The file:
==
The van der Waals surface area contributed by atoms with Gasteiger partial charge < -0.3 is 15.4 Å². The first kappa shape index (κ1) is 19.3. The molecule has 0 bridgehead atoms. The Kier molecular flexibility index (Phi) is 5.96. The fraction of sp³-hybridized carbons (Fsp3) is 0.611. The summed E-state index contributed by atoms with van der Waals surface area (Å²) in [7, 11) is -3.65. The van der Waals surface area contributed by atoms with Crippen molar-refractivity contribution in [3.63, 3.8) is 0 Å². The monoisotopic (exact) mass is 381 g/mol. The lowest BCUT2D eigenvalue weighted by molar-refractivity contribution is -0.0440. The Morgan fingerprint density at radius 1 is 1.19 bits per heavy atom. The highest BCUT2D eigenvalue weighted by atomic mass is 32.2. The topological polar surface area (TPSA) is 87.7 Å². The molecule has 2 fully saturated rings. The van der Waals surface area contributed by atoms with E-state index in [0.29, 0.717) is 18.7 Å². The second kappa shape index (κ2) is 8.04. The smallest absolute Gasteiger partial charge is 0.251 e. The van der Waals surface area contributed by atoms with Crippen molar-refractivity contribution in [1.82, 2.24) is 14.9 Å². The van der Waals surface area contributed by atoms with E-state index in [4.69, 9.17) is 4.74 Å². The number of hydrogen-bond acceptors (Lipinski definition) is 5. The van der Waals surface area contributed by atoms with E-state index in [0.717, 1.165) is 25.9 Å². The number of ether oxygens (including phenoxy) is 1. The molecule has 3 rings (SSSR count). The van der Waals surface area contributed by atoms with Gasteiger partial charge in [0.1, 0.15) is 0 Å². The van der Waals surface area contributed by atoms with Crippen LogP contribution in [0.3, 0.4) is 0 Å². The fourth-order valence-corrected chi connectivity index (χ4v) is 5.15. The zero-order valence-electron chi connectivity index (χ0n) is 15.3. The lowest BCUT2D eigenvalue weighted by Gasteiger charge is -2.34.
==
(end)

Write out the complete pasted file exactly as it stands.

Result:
The van der Waals surface area contributed by atoms with Gasteiger partial charge < -0.3 is 15.4 Å². The first kappa shape index (κ1) is 19.3. The molecule has 0 bridgehead atoms. The Kier molecular flexibility index (Phi) is 5.96. The fraction of sp³-hybridized carbons (Fsp3) is 0.611. The summed E-state index contributed by atoms with van der Waals surface area (Å²) in [7, 11) is -3.65. The van der Waals surface area contributed by atoms with Crippen molar-refractivity contribution in [3.63, 3.8) is 0 Å². The monoisotopic (exact) mass is 381 g/mol. The lowest BCUT2D eigenvalue weighted by molar-refractivity contribution is -0.0440. The Morgan fingerprint density at radius 1 is 1.19 bits per heavy atom. The highest BCUT2D eigenvalue weighted by atomic mass is 32.2. The topological polar surface area (TPSA) is 87.7 Å². The molecule has 2 fully saturated rings. The van der Waals surface area contributed by atoms with E-state index in [0.29, 0.717) is 18.7 Å². The second kappa shape index (κ2) is 8.04. The smallest absolute Gasteiger partial charge is 0.251 e. The van der Waals surface area contributed by atoms with Crippen molar-refractivity contribution in [1.82, 2.24) is 14.9 Å². The van der Waals surface area contributed by atoms with E-state index in [4.69, 9.17) is 4.74 Å². The number of hydrogen-bond acceptors (Lipinski definition) is 5. The van der Waals surface area contributed by atoms with E-state index in [0.717, 1.165) is 25.9 Å². The number of ether oxygens (including phenoxy) is 1. The molecule has 3 rings (SSSR count). The van der Waals surface area contributed by atoms with Gasteiger partial charge in [0.1, 0.15) is 0 Å². The van der Waals surface area contributed by atoms with Crippen LogP contribution in [0.3, 0.4) is 0 Å². The fourth-order valence-corrected chi connectivity index (χ4v) is 5.15. The zero-order valence-electron chi connectivity index (χ0n) is 15.3. The lowest BCUT2D eigenvalue weighted by Gasteiger charge is -2.34.